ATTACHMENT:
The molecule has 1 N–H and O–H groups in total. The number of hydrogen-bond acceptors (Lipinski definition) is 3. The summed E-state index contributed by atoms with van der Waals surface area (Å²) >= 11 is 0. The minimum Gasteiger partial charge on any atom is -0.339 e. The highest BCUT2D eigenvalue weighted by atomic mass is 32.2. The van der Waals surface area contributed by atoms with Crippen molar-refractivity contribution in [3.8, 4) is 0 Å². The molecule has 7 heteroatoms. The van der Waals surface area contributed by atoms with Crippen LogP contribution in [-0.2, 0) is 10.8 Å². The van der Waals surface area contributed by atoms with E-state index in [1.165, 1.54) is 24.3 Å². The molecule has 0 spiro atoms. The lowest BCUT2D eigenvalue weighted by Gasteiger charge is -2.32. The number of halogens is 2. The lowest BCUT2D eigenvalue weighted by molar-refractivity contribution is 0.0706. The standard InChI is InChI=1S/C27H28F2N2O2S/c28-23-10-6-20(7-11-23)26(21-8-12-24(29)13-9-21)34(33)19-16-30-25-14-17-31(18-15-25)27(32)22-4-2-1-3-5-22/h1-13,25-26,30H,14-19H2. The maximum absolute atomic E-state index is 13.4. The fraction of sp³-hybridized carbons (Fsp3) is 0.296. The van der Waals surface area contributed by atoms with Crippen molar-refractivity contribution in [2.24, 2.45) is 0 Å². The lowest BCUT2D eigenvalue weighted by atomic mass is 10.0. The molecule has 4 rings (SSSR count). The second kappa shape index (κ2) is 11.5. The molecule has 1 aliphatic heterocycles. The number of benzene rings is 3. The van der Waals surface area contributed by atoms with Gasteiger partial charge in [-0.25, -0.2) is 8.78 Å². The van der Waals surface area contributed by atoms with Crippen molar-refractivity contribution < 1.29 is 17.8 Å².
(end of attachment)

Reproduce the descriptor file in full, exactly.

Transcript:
The molecule has 1 N–H and O–H groups in total. The number of hydrogen-bond acceptors (Lipinski definition) is 3. The summed E-state index contributed by atoms with van der Waals surface area (Å²) >= 11 is 0. The minimum Gasteiger partial charge on any atom is -0.339 e. The highest BCUT2D eigenvalue weighted by atomic mass is 32.2. The van der Waals surface area contributed by atoms with Crippen molar-refractivity contribution in [3.8, 4) is 0 Å². The molecule has 7 heteroatoms. The van der Waals surface area contributed by atoms with Crippen LogP contribution in [-0.2, 0) is 10.8 Å². The van der Waals surface area contributed by atoms with E-state index in [1.165, 1.54) is 24.3 Å². The molecule has 0 spiro atoms. The lowest BCUT2D eigenvalue weighted by Gasteiger charge is -2.32. The number of halogens is 2. The lowest BCUT2D eigenvalue weighted by molar-refractivity contribution is 0.0706. The standard InChI is InChI=1S/C27H28F2N2O2S/c28-23-10-6-20(7-11-23)26(21-8-12-24(29)13-9-21)34(33)19-16-30-25-14-17-31(18-15-25)27(32)22-4-2-1-3-5-22/h1-13,25-26,30H,14-19H2. The maximum absolute atomic E-state index is 13.4. The fraction of sp³-hybridized carbons (Fsp3) is 0.296. The van der Waals surface area contributed by atoms with Crippen molar-refractivity contribution in [2.24, 2.45) is 0 Å². The lowest BCUT2D eigenvalue weighted by atomic mass is 10.0. The molecule has 4 rings (SSSR count). The second kappa shape index (κ2) is 11.5. The molecule has 1 aliphatic heterocycles. The number of benzene rings is 3. The van der Waals surface area contributed by atoms with Gasteiger partial charge in [-0.25, -0.2) is 8.78 Å². The van der Waals surface area contributed by atoms with Crippen molar-refractivity contribution < 1.29 is 17.8 Å².